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Ghost hunt at Armley Mills
Sat, 8 Apr 2017, 20:30 – Sun, 9 Apr 2017, 13:30 BST
Armley Mills in Leeds has a reputation dating back many years for unexplained happenings and being known as extremely haunted. on previous overnight ghost hunts here we have witnessed the slamming of doors, heavy footsteps are heard to approach when nobody is physically walking , Many guests have witnessed a dark shadow of what appears to be a gentleman dressed in old Victorian clothing. In the older parts of the mill, many people claim to smell burning and old tobacco smoke. This location is an extremely active location for poltergeist activity. Many guests refuse to go to toilets here in the mill alone. Once the largest woollen mill in the world, these vast mills at Armley once employed children as young as Seven in cruel harsh conditions at the height of the cotton boom, these young children are thought to tug on clothing, touch you and throw items in an attempt to gain attention.
The earliest record of Armley Mills dates from the middle of the sixteenth century when local clothier Richard Booth leased 'Armley Millnes' from Henry Saville. A document of 1707 describes them as fulling mills. One contained two wheels and four fulling stocks, while another was used to grind corn mill and two fulling stocks'. The mills expanded and by 1788 were equipped with five waterwheels driving eighteen fulling stocks. Fulling was a necessary but dirty process where woven wool is felted. The bundles of cloth are hit repeatedly by large hammers, the fulling stocks, while soaked in water, urine and a clay known as Fuller's earth. The urine which is a source of ammonia was collected from neighbouring houses, who specially saved it for the purpose.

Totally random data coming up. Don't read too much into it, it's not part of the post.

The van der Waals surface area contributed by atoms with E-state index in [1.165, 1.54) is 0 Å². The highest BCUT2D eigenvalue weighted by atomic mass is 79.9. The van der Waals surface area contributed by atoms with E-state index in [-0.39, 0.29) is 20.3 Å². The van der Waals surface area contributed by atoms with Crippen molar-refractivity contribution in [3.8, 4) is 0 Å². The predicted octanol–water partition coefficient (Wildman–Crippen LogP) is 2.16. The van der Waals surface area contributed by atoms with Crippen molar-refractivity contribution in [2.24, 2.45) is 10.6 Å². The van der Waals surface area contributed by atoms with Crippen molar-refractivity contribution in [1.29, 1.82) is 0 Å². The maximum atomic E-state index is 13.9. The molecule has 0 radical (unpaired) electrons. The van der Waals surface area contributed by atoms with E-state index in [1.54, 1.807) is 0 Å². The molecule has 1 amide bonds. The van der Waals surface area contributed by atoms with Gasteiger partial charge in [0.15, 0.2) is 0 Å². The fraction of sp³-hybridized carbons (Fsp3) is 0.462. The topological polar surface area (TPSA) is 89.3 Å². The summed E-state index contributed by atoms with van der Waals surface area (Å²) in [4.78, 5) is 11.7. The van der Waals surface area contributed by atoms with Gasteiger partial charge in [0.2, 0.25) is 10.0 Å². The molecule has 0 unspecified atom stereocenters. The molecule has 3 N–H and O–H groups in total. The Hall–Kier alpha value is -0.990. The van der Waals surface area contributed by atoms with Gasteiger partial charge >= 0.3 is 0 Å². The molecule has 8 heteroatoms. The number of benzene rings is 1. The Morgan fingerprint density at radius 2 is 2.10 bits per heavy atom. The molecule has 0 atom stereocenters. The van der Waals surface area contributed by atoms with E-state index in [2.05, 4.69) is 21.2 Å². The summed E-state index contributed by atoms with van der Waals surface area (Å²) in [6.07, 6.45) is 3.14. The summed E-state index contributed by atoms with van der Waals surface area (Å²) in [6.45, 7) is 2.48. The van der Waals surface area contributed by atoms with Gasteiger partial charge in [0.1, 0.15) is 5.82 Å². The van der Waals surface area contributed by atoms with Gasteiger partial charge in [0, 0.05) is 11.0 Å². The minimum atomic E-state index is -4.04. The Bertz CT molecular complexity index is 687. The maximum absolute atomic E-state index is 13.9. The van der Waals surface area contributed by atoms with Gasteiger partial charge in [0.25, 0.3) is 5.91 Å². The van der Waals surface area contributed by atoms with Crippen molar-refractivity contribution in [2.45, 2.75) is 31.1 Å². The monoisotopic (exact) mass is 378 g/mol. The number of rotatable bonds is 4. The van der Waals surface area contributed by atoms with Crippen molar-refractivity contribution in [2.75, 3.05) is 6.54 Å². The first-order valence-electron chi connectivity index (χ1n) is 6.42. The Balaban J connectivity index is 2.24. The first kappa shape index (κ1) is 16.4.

The mills were sold in 1788, ten years after the new canal opened. It was bought by Colonel Thomas Lloyd, a Leeds cloth merchant who expanded it to be the world's largest woollen mill, he leased the running of the mills to Israel and John Burrows, They built demi-detached house for themselves on the far bank of the canal.
In 1804 to 1805 the mills were sold to Benjamin Gott- but burnt down. The early mills were fire hazards, the fibres in the air igniting and setting fire to the flammable structure. Gott rebuilt the mill using fireproof principles: the mill structure survives and it is this structure that has achieved a grade II listing. Gott was the owner of several woollen mills. He died in 1840 and was succeeded by his sons John Gott and William Gott. They introduced a steam engine to supplement the water wheels in 1850 but it was in the 1860s that the waterwheels were phased out.
By 1907 part of mill had been let out to tenants in a room and power agreement. The woollen clothing manufacturers Bentley and Tempest took over the mill. The mill closed in 1971, a victim to the changing technology, loss of market and the prevailing economic conditions. It was sold to Leeds City Council who re-opened it as a museum of industry in 1982.